MILAN (Reuters) - Mario Balotelli's arrival will force AC Milan coach Massimiliano Allegri to reshuffle his side just as they seemed to be getting into their stride and adapting to life without big-name players.
After a miserable start to the season, Milan, who host Udinese on Sunday, have bounced back to win seven of their last nine league games and climb to fifth in Serie A, giving them hope of challenging for a Champions League place.
Milan supporters gave Balotelli a rapturous reception when he arrived in the city on Wednesday and one policeman was reported injured as more than 1,000 fans mobbed the striker outside the restaurant where he had dinner with club directors.
But amid the euphoria and chaos, there is a risk that the wildly unpredictable striker could disrupt, rather than improve, a team who has started to gel.
His signing also represents a dramatic U-turn by club president Silvio Berlusconi, who earlier this month likened Balotelli to a 'rotten apple' and said the club would not sign him.
"I have formed my opinion of Mario Balotelli as a man and I would never accept him in the changing room," said the former Italian Prime Minister.
"At all clubs and especially here at Milan, the personality of a player is very player and if there is a rotten apple in the changing room, it will affect the others."
Yet on Wednesday, Berlusconi's chief executive Adriano Galliani was singing a different tune.
"I have always dreamed about presenting Mario Balotelli," said Galliani after Balotelli arrived at Milan in a private jet on Wednesday.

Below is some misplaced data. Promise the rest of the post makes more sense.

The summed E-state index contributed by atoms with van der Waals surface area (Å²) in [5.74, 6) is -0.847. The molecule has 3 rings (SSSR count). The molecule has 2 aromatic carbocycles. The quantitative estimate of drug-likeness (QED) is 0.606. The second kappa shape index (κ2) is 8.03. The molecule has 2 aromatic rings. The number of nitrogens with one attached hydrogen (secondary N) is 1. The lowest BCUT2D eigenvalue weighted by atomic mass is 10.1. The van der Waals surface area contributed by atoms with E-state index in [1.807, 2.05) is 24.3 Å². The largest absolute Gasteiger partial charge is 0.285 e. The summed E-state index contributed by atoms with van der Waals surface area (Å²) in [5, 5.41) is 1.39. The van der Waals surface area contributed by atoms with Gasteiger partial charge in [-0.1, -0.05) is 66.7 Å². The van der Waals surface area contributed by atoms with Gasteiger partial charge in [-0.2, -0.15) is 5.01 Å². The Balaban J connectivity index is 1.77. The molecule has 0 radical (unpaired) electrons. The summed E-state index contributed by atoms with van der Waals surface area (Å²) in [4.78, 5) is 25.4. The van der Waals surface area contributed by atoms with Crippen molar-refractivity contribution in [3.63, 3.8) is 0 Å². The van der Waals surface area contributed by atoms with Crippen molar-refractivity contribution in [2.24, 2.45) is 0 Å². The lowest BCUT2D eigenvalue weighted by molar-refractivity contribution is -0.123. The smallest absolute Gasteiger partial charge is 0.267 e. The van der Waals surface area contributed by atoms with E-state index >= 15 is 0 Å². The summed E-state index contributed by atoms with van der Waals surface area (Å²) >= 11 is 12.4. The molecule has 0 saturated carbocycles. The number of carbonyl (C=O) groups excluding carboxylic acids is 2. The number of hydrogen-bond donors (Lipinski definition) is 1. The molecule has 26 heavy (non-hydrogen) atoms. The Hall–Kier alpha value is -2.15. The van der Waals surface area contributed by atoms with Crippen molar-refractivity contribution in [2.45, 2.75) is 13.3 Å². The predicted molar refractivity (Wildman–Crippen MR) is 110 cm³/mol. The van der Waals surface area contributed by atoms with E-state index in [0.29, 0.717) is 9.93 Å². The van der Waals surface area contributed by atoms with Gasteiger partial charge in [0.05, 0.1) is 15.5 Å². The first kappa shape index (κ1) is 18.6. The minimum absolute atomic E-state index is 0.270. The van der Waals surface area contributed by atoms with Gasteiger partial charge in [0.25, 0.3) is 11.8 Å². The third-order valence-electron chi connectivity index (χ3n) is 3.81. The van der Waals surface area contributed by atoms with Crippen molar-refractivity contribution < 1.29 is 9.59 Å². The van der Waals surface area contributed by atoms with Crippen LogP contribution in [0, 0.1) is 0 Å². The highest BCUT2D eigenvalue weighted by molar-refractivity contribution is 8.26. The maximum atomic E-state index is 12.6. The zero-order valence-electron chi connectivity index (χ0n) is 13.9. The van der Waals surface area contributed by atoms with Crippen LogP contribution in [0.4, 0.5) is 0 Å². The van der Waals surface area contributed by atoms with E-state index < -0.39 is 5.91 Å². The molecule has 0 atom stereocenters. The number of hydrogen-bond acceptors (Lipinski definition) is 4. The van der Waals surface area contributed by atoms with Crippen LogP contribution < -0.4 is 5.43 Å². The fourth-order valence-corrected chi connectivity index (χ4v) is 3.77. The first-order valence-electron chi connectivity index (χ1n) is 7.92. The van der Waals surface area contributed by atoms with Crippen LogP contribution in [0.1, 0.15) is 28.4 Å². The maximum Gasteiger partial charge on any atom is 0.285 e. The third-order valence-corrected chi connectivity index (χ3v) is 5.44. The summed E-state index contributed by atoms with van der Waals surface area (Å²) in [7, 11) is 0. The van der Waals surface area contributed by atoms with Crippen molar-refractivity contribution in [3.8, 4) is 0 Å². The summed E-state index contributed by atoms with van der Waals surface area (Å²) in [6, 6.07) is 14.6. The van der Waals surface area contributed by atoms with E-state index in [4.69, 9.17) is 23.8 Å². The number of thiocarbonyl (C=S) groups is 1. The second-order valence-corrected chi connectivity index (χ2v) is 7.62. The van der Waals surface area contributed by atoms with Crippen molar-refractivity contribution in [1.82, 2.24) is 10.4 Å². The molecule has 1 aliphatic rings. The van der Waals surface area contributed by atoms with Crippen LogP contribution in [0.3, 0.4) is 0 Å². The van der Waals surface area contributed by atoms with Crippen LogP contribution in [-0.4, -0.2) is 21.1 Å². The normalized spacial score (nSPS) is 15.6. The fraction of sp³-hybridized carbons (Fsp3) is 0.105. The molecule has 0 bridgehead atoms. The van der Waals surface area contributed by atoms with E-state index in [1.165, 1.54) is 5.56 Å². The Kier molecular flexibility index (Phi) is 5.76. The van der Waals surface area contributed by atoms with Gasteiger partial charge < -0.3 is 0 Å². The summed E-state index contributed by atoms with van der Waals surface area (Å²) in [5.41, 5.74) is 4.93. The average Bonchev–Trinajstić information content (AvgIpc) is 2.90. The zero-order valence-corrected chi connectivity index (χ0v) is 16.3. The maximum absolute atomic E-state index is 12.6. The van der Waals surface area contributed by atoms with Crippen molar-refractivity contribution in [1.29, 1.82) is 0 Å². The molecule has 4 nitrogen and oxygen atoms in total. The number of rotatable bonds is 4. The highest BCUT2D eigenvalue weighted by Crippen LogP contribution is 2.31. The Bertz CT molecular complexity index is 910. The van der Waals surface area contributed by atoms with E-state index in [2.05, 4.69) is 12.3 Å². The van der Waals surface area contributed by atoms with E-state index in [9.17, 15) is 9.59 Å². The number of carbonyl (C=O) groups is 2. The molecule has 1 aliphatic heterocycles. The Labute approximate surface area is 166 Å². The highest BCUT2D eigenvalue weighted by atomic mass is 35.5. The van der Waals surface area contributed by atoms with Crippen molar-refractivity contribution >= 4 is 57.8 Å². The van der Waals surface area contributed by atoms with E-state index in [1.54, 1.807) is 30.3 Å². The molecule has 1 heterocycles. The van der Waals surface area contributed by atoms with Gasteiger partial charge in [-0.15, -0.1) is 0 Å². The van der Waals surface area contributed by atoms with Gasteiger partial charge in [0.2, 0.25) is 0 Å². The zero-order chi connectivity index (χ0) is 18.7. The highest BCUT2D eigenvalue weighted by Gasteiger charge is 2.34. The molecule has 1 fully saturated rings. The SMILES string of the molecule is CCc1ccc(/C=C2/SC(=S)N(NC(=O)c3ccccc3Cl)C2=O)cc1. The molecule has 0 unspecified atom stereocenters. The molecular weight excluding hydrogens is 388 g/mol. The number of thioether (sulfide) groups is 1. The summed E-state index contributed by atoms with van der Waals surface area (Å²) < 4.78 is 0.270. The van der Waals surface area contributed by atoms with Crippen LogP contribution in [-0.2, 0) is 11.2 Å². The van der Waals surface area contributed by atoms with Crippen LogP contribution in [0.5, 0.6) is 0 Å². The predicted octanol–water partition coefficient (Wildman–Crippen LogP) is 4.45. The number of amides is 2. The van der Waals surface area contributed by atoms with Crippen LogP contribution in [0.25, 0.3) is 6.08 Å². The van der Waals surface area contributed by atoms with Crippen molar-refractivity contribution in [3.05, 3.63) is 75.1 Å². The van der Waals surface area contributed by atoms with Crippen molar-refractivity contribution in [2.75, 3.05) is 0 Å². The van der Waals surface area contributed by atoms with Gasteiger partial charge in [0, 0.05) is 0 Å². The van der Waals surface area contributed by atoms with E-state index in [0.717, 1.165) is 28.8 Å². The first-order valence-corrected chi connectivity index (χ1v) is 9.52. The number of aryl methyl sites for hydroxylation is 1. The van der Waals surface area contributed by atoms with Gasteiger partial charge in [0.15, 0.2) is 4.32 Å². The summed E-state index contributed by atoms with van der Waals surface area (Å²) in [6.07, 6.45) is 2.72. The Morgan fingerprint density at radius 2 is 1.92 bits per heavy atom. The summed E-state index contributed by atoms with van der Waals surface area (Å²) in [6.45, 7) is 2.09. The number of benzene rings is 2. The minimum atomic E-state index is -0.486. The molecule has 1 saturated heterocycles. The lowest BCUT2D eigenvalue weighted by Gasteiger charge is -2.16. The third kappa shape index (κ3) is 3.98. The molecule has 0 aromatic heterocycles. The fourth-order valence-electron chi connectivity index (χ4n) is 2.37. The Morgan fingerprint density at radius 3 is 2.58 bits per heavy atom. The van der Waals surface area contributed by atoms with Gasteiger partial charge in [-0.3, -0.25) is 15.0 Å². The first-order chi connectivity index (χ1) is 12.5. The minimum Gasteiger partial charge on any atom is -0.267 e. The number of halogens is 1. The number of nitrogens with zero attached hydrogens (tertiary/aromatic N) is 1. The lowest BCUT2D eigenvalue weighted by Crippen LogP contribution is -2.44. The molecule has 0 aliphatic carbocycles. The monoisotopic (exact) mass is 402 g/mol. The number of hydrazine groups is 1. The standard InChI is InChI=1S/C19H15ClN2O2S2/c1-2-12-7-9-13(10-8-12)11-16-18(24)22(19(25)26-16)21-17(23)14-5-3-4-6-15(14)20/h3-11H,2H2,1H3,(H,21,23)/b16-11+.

"Mario's arrival has greatly strengthened our team and we are very happy. We have worked really hard for this."
Balotelli, who played at neighbours Inter before moving to Manchester City, said it had also been a lifelong dream.
"I've been wanting to play for Milan for a long time but hadn't been able to until now," he said.
Balotelli's arrival presents the biggest challenge so far for the unflappable Allegri, who has so far proved highly adept in dealing with players regarded as troublesome, such as Zlatan Ibrahimovic and Robinho.
At the end of last season, Ibrahimovic and defender Thiago Silva led a queue of players through the exit door as Milan decided that the priority would be to put the club on a firmer financial footing.
With the team under less pressure to deliver titles, Allegri seemed to be enjoying the challenge of rebuilding the side with players such as teenager M'Baye Niang and 20-year-old Stephan El Shaaraway, who had exceeded expectations and is Serie A's second leading scorer with 15 goals.
Although Balotelli himself is only 22 and fits into the youth-orientated policy, his arrival will inevitably raise expectations and put the pressure firmly back on Allegri.
Allegri has not yet commented on whether Balotelli will face Udinese in Sunday's evening game on a weekend which gives Napoli the chance to pull level with leaders Juventus.
Juventus, who will have coach Antonio Conte serving the first of a two-match touchline ban, are away to mid-table Chievo in the Sunday mid-day match while Napoli host Catania on Saturday evening.
Third-placed Lazio, whose title challenge slipped with a shock home defeat by Chievo last weekend, travel to Genoa with only three points separating them from fourth-placed Inter, who visit table-propping Siena.
(Editing by Julien Pretot)